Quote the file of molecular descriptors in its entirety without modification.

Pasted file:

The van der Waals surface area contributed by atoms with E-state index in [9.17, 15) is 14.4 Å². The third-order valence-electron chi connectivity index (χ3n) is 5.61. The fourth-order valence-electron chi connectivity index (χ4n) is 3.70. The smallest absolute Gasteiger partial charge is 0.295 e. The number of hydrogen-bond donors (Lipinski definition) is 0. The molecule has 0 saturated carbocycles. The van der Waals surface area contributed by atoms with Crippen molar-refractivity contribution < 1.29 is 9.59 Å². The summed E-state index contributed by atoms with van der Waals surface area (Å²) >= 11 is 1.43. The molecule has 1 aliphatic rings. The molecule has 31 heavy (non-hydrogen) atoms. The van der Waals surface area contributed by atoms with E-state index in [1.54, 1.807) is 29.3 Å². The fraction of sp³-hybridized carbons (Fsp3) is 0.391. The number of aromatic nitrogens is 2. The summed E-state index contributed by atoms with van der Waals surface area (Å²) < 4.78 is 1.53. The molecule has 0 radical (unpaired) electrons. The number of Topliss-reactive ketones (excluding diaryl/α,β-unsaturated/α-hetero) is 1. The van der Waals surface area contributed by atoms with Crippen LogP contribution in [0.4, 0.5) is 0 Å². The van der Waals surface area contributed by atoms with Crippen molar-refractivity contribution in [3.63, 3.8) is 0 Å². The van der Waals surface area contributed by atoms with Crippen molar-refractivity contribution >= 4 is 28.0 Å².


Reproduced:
The van der Waals surface area contributed by atoms with E-state index in [9.17, 15) is 14.4 Å². The third-order valence-electron chi connectivity index (χ3n) is 5.61. The fourth-order valence-electron chi connectivity index (χ4n) is 3.70. The smallest absolute Gasteiger partial charge is 0.295 e. The number of hydrogen-bond donors (Lipinski definition) is 0. The molecule has 0 saturated carbocycles. The van der Waals surface area contributed by atoms with Crippen molar-refractivity contribution < 1.29 is 9.59 Å². The summed E-state index contributed by atoms with van der Waals surface area (Å²) >= 11 is 1.43. The molecule has 1 aliphatic rings. The molecule has 31 heavy (non-hydrogen) atoms. The van der Waals surface area contributed by atoms with E-state index in [1.54, 1.807) is 29.3 Å². The fraction of sp³-hybridized carbons (Fsp3) is 0.391. The number of aromatic nitrogens is 2. The summed E-state index contributed by atoms with van der Waals surface area (Å²) < 4.78 is 1.53. The molecule has 0 radical (unpaired) electrons. The number of Topliss-reactive ketones (excluding diaryl/α,β-unsaturated/α-hetero) is 1. The van der Waals surface area contributed by atoms with Crippen LogP contribution in [0.4, 0.5) is 0 Å². The van der Waals surface area contributed by atoms with Crippen molar-refractivity contribution in [3.63, 3.8) is 0 Å². The van der Waals surface area contributed by atoms with Crippen molar-refractivity contribution >= 4 is 28.0 Å².